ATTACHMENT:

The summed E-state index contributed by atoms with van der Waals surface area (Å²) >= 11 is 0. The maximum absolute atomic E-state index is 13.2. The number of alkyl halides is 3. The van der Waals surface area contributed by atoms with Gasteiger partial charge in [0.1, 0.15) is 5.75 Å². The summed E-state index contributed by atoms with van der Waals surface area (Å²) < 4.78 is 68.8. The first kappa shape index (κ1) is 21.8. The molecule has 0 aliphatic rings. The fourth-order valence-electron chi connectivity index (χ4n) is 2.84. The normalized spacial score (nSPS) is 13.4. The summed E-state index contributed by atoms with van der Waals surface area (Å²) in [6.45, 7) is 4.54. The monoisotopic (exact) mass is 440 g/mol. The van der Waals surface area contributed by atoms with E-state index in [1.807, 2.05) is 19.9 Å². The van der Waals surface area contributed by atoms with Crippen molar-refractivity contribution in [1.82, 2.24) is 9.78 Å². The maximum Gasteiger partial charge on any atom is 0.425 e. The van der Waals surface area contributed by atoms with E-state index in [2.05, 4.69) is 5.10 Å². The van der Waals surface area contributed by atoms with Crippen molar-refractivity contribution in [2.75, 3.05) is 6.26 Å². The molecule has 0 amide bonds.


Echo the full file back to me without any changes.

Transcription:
The summed E-state index contributed by atoms with van der Waals surface area (Å²) >= 11 is 0. The maximum absolute atomic E-state index is 13.2. The number of alkyl halides is 3. The van der Waals surface area contributed by atoms with Gasteiger partial charge in [0.1, 0.15) is 5.75 Å². The summed E-state index contributed by atoms with van der Waals surface area (Å²) < 4.78 is 68.8. The first kappa shape index (κ1) is 21.8. The molecule has 0 aliphatic rings. The fourth-order valence-electron chi connectivity index (χ4n) is 2.84. The normalized spacial score (nSPS) is 13.4. The summed E-state index contributed by atoms with van der Waals surface area (Å²) in [6.45, 7) is 4.54. The monoisotopic (exact) mass is 440 g/mol. The van der Waals surface area contributed by atoms with E-state index in [1.807, 2.05) is 19.9 Å². The van der Waals surface area contributed by atoms with Crippen molar-refractivity contribution in [1.82, 2.24) is 9.78 Å². The maximum Gasteiger partial charge on any atom is 0.425 e. The van der Waals surface area contributed by atoms with E-state index in [2.05, 4.69) is 5.10 Å². The van der Waals surface area contributed by atoms with Crippen molar-refractivity contribution in [2.75, 3.05) is 6.26 Å². The molecule has 0 amide bonds.